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Heart Healthy Nutrition


When it comes to heart health, there are several lab values your doctor and dietitian will look for:


LDL cholesterol (bad cholesterol)

HDL cholesterol (good cholesterol)

Triglycerides

Blood pressure


When these numbers are out of the healthy range, there is an increased risk of heart disease.


Here are some nutrition tips to target each of the different heart health lab markers.


LDL and HDL cholesterol

Lowering overall fat intake is often recommended to treat high cholesterol, but not all types of fat – or cholesterol – contribute to heart disease.


LDL cholesterol – or low density lipoprotein – contributes to heart disease. However, HDL cholesterol – high density lipoprotein – balances out the effects of LDL cholesterol and actually helps to prevent heart disease.


With high LDL cholesterol, our main nutrition advice is to lower saturated fat intake, because this is the type of dietary fat that contributes to a rise in LDL cholesterol. Saturated fats are found mostly in animal products, like butter, fatty cuts of beef and pork, processed meats, like bacon and sausage, heavy cream, cheese, ice cream, and fried foods. Enjoy these foods in moderation – less than 10% of your total intake.


Unsaturated fat, on the other hand, is heart-healthy when eaten in appropriate amounts. We call this the "healthy fat", and it can even help lower LDL cholesterol when eaten in place of saturated fat. Sources of unsaturated fat include avocados, nuts and seeds, olive oil, and fatty fish, like salmon and tuna. These are great to include daily, especially to replace where you would typically use saturated fat, like substituting olive oil for butter.


To sum it up: reduce saturated fats, and add more heart healthy fats.


Take it a step further:

Soluble fiber, found in oats, potatoes, beans, avocados, and most fruits and vegetables, helps lower LDL cholesterol. This type of fiber becomes a gel-like substance in the gut and absorbs cholesterol so that it can be excreted. This results in lower blood cholesterol. Include plenty of high fiber foods every day. Aim to get at least 25 grams of fiber daily from food sources.


Low intensity exercise, like walking or biking, helps to raise HDL cholesterol. Remember, this is the good cholesterol that protects the body from bad cholesterol! Engage in at least 150 minutes of low to moderate intensity exercise per week to reap the benefits.


Triglycerides

A high sugar diet, sugary drinks, and alcohol are the main contributors to high triglycerides. Reduce the amount of refined carbohydrates and added sugars you consume. Swap your sweetened or alcoholic beverage for water, or try an unsweetened or diet/zero version.


Take it a step further:

Omega-3 fatty acids are healthy fats found in fatty fish, nuts, and seeds. Eat these foods often as an extra step to help lower triglycerides.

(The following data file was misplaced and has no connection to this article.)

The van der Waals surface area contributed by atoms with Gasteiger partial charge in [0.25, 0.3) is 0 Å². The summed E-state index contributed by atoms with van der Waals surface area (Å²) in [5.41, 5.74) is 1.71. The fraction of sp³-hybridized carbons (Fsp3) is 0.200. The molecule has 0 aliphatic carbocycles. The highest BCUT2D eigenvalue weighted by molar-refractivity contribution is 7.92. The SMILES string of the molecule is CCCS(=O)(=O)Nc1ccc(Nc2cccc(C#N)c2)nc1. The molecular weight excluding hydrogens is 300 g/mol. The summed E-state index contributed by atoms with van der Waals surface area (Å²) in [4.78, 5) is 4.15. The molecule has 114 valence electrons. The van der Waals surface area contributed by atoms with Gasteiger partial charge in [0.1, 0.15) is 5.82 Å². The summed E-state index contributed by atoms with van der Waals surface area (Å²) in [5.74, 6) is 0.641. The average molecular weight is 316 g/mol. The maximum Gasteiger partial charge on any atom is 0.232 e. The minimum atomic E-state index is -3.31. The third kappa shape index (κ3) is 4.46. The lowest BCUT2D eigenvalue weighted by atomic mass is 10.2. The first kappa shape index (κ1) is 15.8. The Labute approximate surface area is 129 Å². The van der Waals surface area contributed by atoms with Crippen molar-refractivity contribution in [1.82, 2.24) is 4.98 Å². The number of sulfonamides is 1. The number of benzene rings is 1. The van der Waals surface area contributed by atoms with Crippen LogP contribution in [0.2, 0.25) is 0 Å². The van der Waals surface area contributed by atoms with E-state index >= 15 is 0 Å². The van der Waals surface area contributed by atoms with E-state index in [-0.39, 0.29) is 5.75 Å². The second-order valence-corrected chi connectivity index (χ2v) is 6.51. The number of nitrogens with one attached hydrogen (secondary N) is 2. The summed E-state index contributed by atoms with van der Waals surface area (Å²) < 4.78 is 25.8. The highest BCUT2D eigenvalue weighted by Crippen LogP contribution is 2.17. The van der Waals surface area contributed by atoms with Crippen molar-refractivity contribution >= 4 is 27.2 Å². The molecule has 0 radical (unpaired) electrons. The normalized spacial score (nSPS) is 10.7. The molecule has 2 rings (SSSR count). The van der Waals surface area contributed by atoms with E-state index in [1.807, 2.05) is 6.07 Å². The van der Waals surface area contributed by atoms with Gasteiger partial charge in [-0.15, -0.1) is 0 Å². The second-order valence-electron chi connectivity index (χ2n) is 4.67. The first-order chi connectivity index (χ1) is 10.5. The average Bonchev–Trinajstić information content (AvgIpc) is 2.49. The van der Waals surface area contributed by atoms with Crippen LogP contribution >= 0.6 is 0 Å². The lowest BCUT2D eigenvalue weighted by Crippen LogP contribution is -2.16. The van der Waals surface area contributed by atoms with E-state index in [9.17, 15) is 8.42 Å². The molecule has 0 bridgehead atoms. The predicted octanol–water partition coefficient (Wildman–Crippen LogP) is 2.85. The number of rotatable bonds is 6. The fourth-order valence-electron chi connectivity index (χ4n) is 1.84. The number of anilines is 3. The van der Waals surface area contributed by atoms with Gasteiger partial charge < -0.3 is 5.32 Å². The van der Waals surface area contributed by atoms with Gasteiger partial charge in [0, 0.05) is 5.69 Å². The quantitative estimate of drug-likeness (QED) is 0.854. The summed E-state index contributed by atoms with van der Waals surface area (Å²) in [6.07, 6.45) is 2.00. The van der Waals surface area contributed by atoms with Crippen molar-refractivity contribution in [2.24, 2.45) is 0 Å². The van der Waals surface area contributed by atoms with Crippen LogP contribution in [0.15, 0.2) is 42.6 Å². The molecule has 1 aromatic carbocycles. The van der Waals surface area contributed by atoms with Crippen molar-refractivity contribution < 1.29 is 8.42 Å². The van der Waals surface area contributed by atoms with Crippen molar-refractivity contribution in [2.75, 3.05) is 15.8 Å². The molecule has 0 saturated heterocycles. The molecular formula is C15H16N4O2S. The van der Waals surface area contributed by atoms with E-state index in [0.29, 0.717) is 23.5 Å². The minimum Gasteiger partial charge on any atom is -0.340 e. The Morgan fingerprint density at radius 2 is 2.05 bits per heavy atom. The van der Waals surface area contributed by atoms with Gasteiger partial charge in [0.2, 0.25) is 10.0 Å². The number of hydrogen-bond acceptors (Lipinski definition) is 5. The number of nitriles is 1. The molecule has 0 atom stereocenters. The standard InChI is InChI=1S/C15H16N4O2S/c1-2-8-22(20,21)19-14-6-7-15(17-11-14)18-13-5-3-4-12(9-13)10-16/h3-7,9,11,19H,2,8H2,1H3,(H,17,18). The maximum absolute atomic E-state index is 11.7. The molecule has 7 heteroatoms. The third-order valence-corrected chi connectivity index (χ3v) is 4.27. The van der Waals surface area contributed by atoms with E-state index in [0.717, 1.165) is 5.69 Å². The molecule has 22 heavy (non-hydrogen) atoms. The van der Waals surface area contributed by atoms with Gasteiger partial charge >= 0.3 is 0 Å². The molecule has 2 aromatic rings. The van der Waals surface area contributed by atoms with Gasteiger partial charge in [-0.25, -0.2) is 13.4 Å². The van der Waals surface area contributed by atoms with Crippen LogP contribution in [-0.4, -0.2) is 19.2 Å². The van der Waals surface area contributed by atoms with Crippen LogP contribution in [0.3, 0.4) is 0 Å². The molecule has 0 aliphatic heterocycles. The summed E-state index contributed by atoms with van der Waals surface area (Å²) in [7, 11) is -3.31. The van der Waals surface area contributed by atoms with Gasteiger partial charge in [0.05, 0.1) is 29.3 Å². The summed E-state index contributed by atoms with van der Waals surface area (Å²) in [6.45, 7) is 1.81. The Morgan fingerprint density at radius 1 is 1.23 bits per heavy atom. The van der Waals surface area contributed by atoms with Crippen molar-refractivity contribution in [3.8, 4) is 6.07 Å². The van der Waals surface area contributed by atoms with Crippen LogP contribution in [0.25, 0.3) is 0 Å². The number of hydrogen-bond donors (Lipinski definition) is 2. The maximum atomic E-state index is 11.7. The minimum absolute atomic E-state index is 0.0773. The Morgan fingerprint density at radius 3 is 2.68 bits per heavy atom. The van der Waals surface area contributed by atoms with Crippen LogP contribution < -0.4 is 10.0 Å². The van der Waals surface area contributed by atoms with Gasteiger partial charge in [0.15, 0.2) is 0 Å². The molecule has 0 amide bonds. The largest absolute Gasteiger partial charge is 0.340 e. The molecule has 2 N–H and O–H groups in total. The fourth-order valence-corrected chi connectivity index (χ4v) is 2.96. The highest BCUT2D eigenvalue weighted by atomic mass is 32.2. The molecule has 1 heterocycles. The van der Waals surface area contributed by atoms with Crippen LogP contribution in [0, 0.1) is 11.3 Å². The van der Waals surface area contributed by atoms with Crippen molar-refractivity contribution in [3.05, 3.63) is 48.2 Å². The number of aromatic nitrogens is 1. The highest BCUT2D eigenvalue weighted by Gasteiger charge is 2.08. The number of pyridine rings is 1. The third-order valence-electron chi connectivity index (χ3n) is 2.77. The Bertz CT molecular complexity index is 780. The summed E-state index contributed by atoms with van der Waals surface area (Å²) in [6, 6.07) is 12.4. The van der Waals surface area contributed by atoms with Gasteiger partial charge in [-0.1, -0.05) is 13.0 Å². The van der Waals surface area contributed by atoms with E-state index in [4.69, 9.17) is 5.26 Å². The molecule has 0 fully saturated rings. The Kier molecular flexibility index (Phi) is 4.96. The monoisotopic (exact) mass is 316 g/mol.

Blood pressure

A diet high in salt – also known as sodium – contributes to high blood pressure. Reducing sodium is usually the first-line advice that is prescribed after a diagnosis of hypertension. However, nutrition recommendations for high blood pressure include so much more than just reducing sodium!


Most of the sodium in our diet comes from packaged foods, convenience foods, and restaurant foods, not the salt shaker in the kitchen. Focus on eating more whole foods, reducing packaged, highly processed foods, and frozen or convenience meals, as these tend to be very high in sodium. When you do choose convenience foods, look for items that have less than 600mg of sodium per serving.


Another mineral, potassium, helps to counter sodium’s effect on blood pressure. Most people don’t get nearly enough potassium and overeat sodium. Fruits and vegetables are high in potassium, and low in sodium. They’re also high in fiber! Win-win-win!


To sum it up: reduce sodium from processed foods, and increase potassium from fruits and vegetables


Take it a step further:

Increasing your heart rate during exercise helps to strengthen your heart and makes each beat more effective. When your heart beats more efficiently, it doesn't have to work as hard, resulting in lower blood pressure. Engage in low-moderate intensity exercise, like walking or biking, for 150 minutes per week to strengthen your heart!


In addition, a high-stress lifestyle can contribute to high blood pressure. Stress management practices, like self-care, meditation, low-intensity exercise, and removing extra items from your to-do list can help reduce stress and blood pressure. Take a walk in nature to reduce stress and reap the blood pressure lowering benefits of exercise!


Supplements for heart health

While dietitians will always recommend food first, supplements are an effective way to support your heart health.


Soluble fiber helps to lower LDL cholesterol. If you aren’t getting enough fiber through your diet, psyllium fiber supplements, like Metamucil, like are a great option.


Omega-3 fatty acids help to lower triglycerides and keep cholesterol in check. If you aren’t getting enough healthy fats from food, try a fish oil supplement.


Always ask your dietitian or doctor before starting a new dietary supplement. It is important to ask a professional for dosage recommendations based on a variety of factors.


Thanks for reading! I hope you learned something new.


Happy (heart) health,

Flannery


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